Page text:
EDIT: Here, let me provide a more to-the-point analogy. Let's say that I use a Bumble Bee as my system circulator, set it to 5 F delta T, and put it in a fixed temperature, part-time circulation system designed around a 20 F delta T at 10 gpm and 7' of head. Not an unusual system. The Bumble Bee will never be able to reach that 5 F delta T so it will always operate at full speed until the call for heat is satisfied. Geez, wouldn't I expect my variable speed pump to, you know, vary its speed?
But why would I intentionally misconfigure the Bumble Bee? Yeah, my point exactly.
@ April 24, 2013 9:42 AM in Very NiceThe pump is not varying its speed? How does he think that that important diagonal line that starts at 5 ft hd and goes over to 10 ft hd @ 9 gpm actually happens? Now, he chose examples that illustrate his point but these examples only make sense if we could not adjust the dP-V curve to suit the system. Which we can. His apparent inability to utilize the available control features to properly configure the circ for his system are not the circulator's fault.
Secondly, dP-V is not by far the only control algorithm possible; more common is the dP-fixed. Let's say that he set the dial to 5 ft hd. What happens now? Or, for that matter, even with a dP-V curve, if he set it so that it intersects the system curve at 5' head and 10 gpm. In the case of fixed dP (5') the circulator will now push 10 gpm when all zones are open (curve A) and about 6.25 gpm when the largest zone closes (curve B). In the case of dP-V adjusted to the system (which will vary head between roughly 5.5' @ 12.5 gpm and 2.75' @ 0 gpm) the circulator will push 10 gpm when all zones are open (curve A) and about 5.5 gpm when the largest zone closes (curve B). Meanwhile, a fixed speed circulator with the same hydraulic performance would, as he says, be pushing 11.5 gpm (A) and 9 gpm (B). There's a world of difference between the performance of a properly configured product and one configured for the purposes of a punchline.
All this would be fine if the guy were actually asking a question, but it seems like he's pointing a finger. When pointing that finger, it's important to have one's ducks in a row. He doesn't.
@ April 24, 2013 9:09 AM in Outdoor resetThis has been seen by some who have put bang-bang boilers with just an aquastat as a control on old gravity systems or other large thermal mass emitters. The water temp never gets a chance to climb to the setpoint before the thermostat cuts out the call for heat. It does seem like a thermostatic boiler bypass would be a good thing under those circumstances.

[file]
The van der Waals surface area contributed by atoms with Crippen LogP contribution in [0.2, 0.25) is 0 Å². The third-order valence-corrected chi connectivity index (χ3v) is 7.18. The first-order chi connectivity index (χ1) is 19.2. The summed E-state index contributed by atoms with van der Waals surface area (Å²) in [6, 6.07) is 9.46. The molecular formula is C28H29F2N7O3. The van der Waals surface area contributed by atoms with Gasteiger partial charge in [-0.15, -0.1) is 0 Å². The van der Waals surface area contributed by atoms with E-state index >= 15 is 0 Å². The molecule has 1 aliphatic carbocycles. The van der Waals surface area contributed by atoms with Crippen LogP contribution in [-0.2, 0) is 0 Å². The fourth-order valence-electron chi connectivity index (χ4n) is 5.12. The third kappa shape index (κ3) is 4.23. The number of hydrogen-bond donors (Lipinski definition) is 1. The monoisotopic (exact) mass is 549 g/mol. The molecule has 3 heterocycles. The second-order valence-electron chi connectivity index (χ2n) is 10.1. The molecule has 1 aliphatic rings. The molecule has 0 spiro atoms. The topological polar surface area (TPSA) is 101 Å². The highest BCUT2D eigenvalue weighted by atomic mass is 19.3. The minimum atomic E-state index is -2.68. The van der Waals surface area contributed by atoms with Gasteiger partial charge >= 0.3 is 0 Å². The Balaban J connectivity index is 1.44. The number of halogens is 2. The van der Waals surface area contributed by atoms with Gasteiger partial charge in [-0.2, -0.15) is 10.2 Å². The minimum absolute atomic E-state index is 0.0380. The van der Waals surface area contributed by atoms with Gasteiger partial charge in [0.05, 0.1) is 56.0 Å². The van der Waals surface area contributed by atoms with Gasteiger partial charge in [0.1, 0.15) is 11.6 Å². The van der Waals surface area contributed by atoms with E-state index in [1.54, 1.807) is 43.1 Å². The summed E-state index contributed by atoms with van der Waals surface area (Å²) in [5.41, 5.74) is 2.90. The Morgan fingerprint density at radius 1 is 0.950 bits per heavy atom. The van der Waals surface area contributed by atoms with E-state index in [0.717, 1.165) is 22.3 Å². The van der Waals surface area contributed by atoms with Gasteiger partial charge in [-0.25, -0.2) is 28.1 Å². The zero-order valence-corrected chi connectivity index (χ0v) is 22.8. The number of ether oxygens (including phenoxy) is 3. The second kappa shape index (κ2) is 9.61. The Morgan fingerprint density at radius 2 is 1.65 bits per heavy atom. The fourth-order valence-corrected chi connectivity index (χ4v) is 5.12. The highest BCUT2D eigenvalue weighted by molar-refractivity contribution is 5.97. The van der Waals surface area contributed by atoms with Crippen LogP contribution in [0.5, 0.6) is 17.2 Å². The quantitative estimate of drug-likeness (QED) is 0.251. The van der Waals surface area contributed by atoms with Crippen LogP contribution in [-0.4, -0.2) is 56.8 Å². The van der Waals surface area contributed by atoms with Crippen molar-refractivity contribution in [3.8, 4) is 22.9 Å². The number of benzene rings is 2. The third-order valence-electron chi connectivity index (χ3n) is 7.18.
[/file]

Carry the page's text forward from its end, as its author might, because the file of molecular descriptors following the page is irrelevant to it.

@ April 22, 2013 8:13 AM in Direct Pump TT Solo 110 with 3 zonesIt had me thinking for a while - I don't think I've heard anyone mention running the sensors for the delta on boiler and system loops, and it's certainly not in their installation manual as an application. There are a couple of issues with it, though - firstly, if you really want balanced flow, the best way to get there is to get rid of hydraulic separation. Even for imbalanced flow with a fixed degree of imbalance, a fixed bypass with a balancing valve would be the way. It seems like you're trying to use complicated controls to do something very simple. The whole point of hydraulic separation is to NOT couple boiler flow to system flow.
Secondly, there's an issue with system feedback. You want the circ to respond to greater system demand by increasing the flow. What will actually happen is that, as zones open, you will get cooler return and more flow in the system loop at the same circulator duty point. Assuming that the boiler is good at maintaining its supply setpoint, this will now result in the boiler supply being mixed down some with system return, which your control algorithm would interpret as excess system flow and turn down its duty point until system supply is once again equal to boiler supply - but now at a lower flow. So the response would seem to be the opposite of what's required.
@ April 16, 2013 2:18 PM in Let's Try Again-TT Mini SmartTurbomax 23 (and PS60), to be exact. This is with the MCBA, for what it's worth. It works pretty much as expected, but toward the end of the cycle it will REALLY turn itself down and v-e-r-y slowly finish "topping off" the tank. I have the "setpoint over water temperature" parameter set to something low, I'll experiment with bumping it up a bit. I think, but I'm not sure, that the DHW program has a built in boost function, based upon observing it exceed the prescribed supply temperature.